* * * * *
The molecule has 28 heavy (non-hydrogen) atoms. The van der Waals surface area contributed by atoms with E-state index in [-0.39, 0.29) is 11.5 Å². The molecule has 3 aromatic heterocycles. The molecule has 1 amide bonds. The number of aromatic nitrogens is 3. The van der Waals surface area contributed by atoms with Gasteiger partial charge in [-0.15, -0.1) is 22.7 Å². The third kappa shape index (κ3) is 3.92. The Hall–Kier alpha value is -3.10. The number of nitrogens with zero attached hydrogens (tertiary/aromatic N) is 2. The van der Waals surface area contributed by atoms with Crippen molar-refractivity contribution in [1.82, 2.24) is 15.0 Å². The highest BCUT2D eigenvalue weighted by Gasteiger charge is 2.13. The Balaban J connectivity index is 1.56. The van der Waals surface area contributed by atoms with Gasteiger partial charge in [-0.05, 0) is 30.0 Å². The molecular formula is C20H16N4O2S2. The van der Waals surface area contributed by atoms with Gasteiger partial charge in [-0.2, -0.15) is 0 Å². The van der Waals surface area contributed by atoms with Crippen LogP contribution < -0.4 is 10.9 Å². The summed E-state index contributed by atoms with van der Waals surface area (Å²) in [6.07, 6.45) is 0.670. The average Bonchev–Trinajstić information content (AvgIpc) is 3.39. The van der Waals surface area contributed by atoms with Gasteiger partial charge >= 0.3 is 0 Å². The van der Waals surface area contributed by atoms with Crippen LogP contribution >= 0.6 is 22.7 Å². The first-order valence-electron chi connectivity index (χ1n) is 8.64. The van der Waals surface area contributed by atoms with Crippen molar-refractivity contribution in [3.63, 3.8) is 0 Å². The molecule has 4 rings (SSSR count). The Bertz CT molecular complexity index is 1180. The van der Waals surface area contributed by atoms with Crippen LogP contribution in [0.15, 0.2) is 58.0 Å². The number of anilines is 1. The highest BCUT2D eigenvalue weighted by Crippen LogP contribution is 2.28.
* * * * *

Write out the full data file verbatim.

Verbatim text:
The molecule has 28 heavy (non-hydrogen) atoms. The van der Waals surface area contributed by atoms with E-state index in [-0.39, 0.29) is 11.5 Å². The molecule has 3 aromatic heterocycles. The molecule has 1 amide bonds. The number of aromatic nitrogens is 3. The van der Waals surface area contributed by atoms with Gasteiger partial charge in [-0.15, -0.1) is 22.7 Å². The third kappa shape index (κ3) is 3.92. The Hall–Kier alpha value is -3.10. The number of nitrogens with zero attached hydrogens (tertiary/aromatic N) is 2. The van der Waals surface area contributed by atoms with Crippen molar-refractivity contribution in [1.82, 2.24) is 15.0 Å². The highest BCUT2D eigenvalue weighted by Gasteiger charge is 2.13. The Balaban J connectivity index is 1.56. The van der Waals surface area contributed by atoms with Gasteiger partial charge in [-0.05, 0) is 30.0 Å². The molecular formula is C20H16N4O2S2. The van der Waals surface area contributed by atoms with Gasteiger partial charge in [-0.2, -0.15) is 0 Å². The van der Waals surface area contributed by atoms with Crippen LogP contribution < -0.4 is 10.9 Å². The summed E-state index contributed by atoms with van der Waals surface area (Å²) in [6.07, 6.45) is 0.670. The average Bonchev–Trinajstić information content (AvgIpc) is 3.39. The van der Waals surface area contributed by atoms with Gasteiger partial charge >= 0.3 is 0 Å². The van der Waals surface area contributed by atoms with Crippen LogP contribution >= 0.6 is 22.7 Å². The first-order valence-electron chi connectivity index (χ1n) is 8.64. The van der Waals surface area contributed by atoms with Crippen molar-refractivity contribution in [3.63, 3.8) is 0 Å². The molecule has 4 rings (SSSR count). The Bertz CT molecular complexity index is 1180. The van der Waals surface area contributed by atoms with Crippen LogP contribution in [0.15, 0.2) is 58.0 Å². The number of anilines is 1. The highest BCUT2D eigenvalue weighted by Crippen LogP contribution is 2.28.